Maryknoll priest who serves in Latin America reflects on the readings for Pentecost and how the Holy Spirit leads us to embrace dialogue and renewal in the Church.
Today we celebrate Pentecost, the feast of the Holy Spirit.
In the Gospel, as the risen Jesus joins his disciples who are gathered in fear behind locked doors, Jesus shows his wounds and wishes them peace. Then he sends them in mission and breathes on them the Holy Spirit. They are not sent in mission alone, but with the Holy Spirit. So today, Pope Francis reminds us that we are not just followers of Jesus, but with our baptism we become missionary disciples led by the Spirit, going out to those in need.
In the first reading we hear the description of Pentecost itself. The disciples are gathered, they hear the sound of the wind and see the tongues of fire, and all are filled with the Holy Spirit. The disciples are empowered to make bold proclamations as the Spirit prompts them.
This scene brings to mind the moment we are living now in the Church. Pope Francis has invited us to prepare together for the next Synod by gathering, speaking boldly about where we are as Church, and also listening intently to one another so that the Spirit can renew the Church. Today’s second reading reminds us that we have a range of gifts and a diversity of work, and it is all inspired by the Spirit. In a way this reflects the richness and importance of walking together, reflecting and dialoging as Church.
At the first Pentecost there were people from many countries, and they marveled that each could understand the disciples in their own language. I think this is a blessing we as a Church and each of us as Christians wants to ask for this year. As we proclaim God’s love and God’s Kingdom, we pray that all be able to understand us, regardless of their political orientation, their race, class, gender, religion, sexual orientation or place of birth. That all will be able to celebrate God’s love and the Spirit bringing forth God’s Kingdom.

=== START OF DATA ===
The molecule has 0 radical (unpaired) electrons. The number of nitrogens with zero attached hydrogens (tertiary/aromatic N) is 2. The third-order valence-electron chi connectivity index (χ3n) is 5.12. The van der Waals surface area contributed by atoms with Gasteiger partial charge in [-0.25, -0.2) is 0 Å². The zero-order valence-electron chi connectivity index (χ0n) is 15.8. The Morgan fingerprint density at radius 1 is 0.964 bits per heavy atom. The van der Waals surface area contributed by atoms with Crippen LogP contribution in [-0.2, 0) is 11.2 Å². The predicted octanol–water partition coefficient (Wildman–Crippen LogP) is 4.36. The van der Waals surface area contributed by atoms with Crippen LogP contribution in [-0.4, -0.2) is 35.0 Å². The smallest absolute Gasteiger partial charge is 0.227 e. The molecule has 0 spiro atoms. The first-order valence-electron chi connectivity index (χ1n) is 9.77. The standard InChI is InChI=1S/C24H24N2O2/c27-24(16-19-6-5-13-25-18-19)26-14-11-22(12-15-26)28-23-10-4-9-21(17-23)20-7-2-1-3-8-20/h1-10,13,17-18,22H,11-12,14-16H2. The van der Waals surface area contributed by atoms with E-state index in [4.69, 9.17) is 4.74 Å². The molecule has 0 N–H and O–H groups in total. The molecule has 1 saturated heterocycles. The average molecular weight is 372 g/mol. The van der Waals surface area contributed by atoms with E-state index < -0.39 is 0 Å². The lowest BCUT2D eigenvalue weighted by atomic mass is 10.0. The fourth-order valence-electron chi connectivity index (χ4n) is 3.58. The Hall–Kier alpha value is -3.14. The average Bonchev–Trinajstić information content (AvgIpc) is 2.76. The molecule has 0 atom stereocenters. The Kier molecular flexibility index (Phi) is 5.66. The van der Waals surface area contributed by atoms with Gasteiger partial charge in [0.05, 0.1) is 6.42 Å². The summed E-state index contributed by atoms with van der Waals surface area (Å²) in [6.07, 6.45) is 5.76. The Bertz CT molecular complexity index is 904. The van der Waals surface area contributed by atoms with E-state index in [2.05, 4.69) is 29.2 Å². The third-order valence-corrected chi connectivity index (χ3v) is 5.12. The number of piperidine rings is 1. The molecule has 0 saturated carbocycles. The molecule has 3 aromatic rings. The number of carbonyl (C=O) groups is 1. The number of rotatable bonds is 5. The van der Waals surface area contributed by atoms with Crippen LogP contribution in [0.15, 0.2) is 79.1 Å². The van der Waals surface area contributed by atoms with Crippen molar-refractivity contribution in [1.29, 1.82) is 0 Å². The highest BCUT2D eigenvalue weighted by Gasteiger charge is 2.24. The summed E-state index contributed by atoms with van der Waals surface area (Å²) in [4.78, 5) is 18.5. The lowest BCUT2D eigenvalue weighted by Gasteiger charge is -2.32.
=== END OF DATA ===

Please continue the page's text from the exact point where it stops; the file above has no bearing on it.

In the Psalm for today we pray, “Lord send out your Spirit and renew the face of the Earth.” It is about the Spirit renewing the whole world and indeed the Earth itself. In Peru, where I worked, among the Aymara Indigenous peoples there is an awareness of God present in nature: in the hills, the water, and in the Earth. Pope Francis in Laudato Si’ calls us all to partner with the Spirit to face the urgent challenge to protect and renew the Earth.
So, this Pentecost, we renew our prayer: “Come Holy Spirit, come.”
Featured image: A scene is shown from Lake Titicaca where the Uros indigenous people make their homes. Maryknoll Father Michael Briggs draws from his mission experience in Latin America as he reflects on the Pentecost Sunday readings. (Deb Dowd, Unsplash/Peru)